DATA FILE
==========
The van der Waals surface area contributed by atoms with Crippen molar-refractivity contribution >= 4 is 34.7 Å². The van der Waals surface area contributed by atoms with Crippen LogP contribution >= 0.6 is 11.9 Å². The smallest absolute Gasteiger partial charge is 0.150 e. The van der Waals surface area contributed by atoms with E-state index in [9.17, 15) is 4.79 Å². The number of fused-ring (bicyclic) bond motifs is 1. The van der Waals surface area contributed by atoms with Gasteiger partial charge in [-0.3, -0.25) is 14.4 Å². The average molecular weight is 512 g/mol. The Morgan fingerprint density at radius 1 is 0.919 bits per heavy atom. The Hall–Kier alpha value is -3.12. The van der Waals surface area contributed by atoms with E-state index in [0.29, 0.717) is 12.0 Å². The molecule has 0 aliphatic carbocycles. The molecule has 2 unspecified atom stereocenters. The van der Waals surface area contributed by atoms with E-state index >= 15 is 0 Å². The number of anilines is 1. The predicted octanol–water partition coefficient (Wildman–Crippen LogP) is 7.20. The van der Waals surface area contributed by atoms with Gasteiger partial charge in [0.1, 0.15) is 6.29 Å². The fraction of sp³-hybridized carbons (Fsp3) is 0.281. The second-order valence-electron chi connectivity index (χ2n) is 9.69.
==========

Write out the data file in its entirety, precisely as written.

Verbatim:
The van der Waals surface area contributed by atoms with Crippen molar-refractivity contribution >= 4 is 34.7 Å². The van der Waals surface area contributed by atoms with Crippen LogP contribution >= 0.6 is 11.9 Å². The smallest absolute Gasteiger partial charge is 0.150 e. The van der Waals surface area contributed by atoms with E-state index in [9.17, 15) is 4.79 Å². The number of fused-ring (bicyclic) bond motifs is 1. The van der Waals surface area contributed by atoms with Gasteiger partial charge in [-0.3, -0.25) is 14.4 Å². The average molecular weight is 512 g/mol. The Morgan fingerprint density at radius 1 is 0.919 bits per heavy atom. The Hall–Kier alpha value is -3.12. The van der Waals surface area contributed by atoms with E-state index in [0.29, 0.717) is 12.0 Å². The molecule has 0 aliphatic carbocycles. The molecule has 2 unspecified atom stereocenters. The van der Waals surface area contributed by atoms with E-state index >= 15 is 0 Å². The number of anilines is 1. The predicted octanol–water partition coefficient (Wildman–Crippen LogP) is 7.20. The van der Waals surface area contributed by atoms with Gasteiger partial charge in [0.1, 0.15) is 6.29 Å². The fraction of sp³-hybridized carbons (Fsp3) is 0.281. The second-order valence-electron chi connectivity index (χ2n) is 9.69.